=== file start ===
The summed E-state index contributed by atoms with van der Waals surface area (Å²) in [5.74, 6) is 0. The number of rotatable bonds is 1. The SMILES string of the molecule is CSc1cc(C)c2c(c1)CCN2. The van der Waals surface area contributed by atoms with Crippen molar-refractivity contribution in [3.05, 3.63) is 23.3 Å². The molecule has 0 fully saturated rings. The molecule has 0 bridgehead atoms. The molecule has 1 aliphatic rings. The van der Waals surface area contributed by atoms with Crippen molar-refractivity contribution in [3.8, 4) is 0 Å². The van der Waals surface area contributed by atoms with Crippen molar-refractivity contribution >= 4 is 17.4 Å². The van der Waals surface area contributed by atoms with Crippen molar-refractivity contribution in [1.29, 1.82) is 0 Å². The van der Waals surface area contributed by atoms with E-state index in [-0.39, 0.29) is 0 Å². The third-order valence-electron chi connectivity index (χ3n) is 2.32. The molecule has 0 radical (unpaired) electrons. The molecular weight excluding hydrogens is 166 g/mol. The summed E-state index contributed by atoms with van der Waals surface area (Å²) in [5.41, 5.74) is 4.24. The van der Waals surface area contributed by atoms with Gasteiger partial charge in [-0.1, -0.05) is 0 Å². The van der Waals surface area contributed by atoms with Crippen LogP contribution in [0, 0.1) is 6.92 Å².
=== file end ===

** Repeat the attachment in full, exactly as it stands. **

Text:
The summed E-state index contributed by atoms with van der Waals surface area (Å²) in [5.74, 6) is 0. The number of rotatable bonds is 1. The SMILES string of the molecule is CSc1cc(C)c2c(c1)CCN2. The van der Waals surface area contributed by atoms with Crippen molar-refractivity contribution in [3.05, 3.63) is 23.3 Å². The molecule has 0 fully saturated rings. The molecule has 0 bridgehead atoms. The molecule has 1 aliphatic rings. The van der Waals surface area contributed by atoms with Crippen molar-refractivity contribution in [3.8, 4) is 0 Å². The van der Waals surface area contributed by atoms with Crippen molar-refractivity contribution >= 4 is 17.4 Å². The van der Waals surface area contributed by atoms with Crippen molar-refractivity contribution in [1.29, 1.82) is 0 Å². The van der Waals surface area contributed by atoms with E-state index in [-0.39, 0.29) is 0 Å². The third-order valence-electron chi connectivity index (χ3n) is 2.32. The molecule has 0 radical (unpaired) electrons. The molecular weight excluding hydrogens is 166 g/mol. The summed E-state index contributed by atoms with van der Waals surface area (Å²) in [5.41, 5.74) is 4.24. The van der Waals surface area contributed by atoms with Gasteiger partial charge in [-0.1, -0.05) is 0 Å². The van der Waals surface area contributed by atoms with Crippen LogP contribution in [0, 0.1) is 6.92 Å².